On May 14, The Daily Iowan published a column by President Mason, in which she celebrated the upcoming commencements for this year and announced the university was going to broadcast its business school commencement to China with translation and commentary. “I will continue to look for opportunities to send positive messages about the diversity of our campus because I believe that positive reinforcement can often work to elicit positive change, more so than creating an adversarial environment,” Mason wrote in an e-mail to IowaWatch.

ORIENTATION AND HOUSING

Sara Wom of Des Moines said she was surprised when four years ago she participated in her orientation program in late July. International students were not participating.

“You would think that it’s a diverse school; you would see other people who are not from the U.S.,” Wom said

International Students and Scholars Services, under International Programs, holds international student orientation the week before school starts. During the first few days or weeks in Iowa, new students have few chances to interact with Americans.

Lee Seedorf, senior associate director of International Students and Scholars Services, said international students usually arrive at the end of the summer because visa regulations do not let them enter the United States more than 30 days before the start of school. Meanwhile, domestic students have orientation throughout the summer.

Because of the divide, Seedorf said, domestic students aren’t taught to be culturally sensitive or respectful of international students. “I see this tying into things like racial and ethnic harassments that’s going on, and the twitters, or people harassing people verbally on the street,” she said.

Seedorf said getting U.S. students involved in international student orientation was challenging. In the past, only a few applied to be volunteers and some didn’t show up. She would like to require participation in international student orientations for certain majors or funds to pay domestic students to get involved, which would require the approval of various academic programs and administrators.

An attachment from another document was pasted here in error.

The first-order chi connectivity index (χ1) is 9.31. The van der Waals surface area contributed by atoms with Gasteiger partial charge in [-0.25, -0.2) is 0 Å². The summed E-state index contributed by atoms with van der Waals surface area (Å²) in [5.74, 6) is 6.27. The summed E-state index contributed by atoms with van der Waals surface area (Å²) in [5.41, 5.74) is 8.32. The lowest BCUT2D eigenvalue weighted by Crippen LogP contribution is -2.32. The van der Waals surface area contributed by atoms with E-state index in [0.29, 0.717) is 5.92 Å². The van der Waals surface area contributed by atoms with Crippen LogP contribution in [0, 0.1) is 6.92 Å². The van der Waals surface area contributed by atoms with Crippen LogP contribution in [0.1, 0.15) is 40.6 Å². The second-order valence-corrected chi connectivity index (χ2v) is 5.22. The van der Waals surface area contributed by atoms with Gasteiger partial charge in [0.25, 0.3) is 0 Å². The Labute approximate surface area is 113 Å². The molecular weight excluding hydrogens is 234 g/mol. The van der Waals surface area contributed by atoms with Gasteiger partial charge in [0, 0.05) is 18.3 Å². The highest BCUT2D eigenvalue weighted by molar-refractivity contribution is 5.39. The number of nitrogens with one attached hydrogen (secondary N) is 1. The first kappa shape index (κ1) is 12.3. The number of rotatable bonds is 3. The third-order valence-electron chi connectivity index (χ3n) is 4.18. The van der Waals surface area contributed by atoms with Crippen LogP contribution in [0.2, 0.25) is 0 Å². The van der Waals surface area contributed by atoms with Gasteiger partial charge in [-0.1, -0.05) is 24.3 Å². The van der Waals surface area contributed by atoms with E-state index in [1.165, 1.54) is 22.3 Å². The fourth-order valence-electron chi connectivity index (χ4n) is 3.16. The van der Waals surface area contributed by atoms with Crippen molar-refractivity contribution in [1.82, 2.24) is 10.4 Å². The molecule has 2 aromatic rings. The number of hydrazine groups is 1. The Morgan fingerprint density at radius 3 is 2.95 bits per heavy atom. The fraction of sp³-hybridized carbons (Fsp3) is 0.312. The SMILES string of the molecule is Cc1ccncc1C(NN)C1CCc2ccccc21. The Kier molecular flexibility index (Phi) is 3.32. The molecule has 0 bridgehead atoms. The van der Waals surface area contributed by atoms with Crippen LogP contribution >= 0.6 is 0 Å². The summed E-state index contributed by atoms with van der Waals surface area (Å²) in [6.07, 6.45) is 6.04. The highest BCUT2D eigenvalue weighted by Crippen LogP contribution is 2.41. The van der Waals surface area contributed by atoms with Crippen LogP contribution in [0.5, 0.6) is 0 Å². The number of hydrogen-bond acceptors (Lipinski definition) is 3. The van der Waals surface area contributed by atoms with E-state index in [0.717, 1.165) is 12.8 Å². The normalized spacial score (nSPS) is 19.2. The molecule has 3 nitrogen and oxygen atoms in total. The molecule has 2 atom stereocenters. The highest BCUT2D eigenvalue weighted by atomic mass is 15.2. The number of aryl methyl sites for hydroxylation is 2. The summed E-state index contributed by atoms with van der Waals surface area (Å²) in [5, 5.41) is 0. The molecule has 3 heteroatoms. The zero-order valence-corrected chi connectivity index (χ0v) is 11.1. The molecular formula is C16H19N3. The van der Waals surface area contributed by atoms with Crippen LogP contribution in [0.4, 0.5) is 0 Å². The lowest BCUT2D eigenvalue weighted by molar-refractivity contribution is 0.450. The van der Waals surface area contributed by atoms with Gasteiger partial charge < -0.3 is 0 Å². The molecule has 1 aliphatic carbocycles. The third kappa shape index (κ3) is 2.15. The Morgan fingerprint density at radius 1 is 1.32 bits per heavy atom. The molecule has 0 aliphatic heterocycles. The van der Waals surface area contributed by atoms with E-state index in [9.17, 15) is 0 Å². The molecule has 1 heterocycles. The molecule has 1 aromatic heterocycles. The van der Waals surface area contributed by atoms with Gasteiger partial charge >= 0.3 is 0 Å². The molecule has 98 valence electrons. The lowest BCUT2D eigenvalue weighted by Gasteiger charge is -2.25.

The same constraints affecting orientation sometimes affect housing choices. A lengthy visa process and other travel uncertainties mean many Chinese students cannot commit to the university and cannot apply for campus housing until late in the game, when dormitories often are full. The university squeezes the overflow into temporary quarters such as a dormitory floor lounge with as many as seven others.

Two years ago, 78 of the 189 students in temporary housing were international students. The university is making progress. Last year only 16 of the 46 students assigned to temporary housing were international students.

Von Stange, UI senior director of university housing, said reserving residence hall space for international students would be unfair to students who applied early. He also said forcing American and international students to room together when they may not want to do so would cause problems for both.

“I don’t think our domestic 18-year-olds are mature enough to live with an international student, to be quite honest,” he said.

UI Painting Major’s B.F.A show depicted life of Chinese students

_MG_7287_MG_7276_MG_7272 _MG_7265 IMG_4824 IMG_4826 IMG_4845 _MG_7297

Mohan Liu‘s graduation exhibition was the most casual, playful and fun I have seen among B.F.A shows.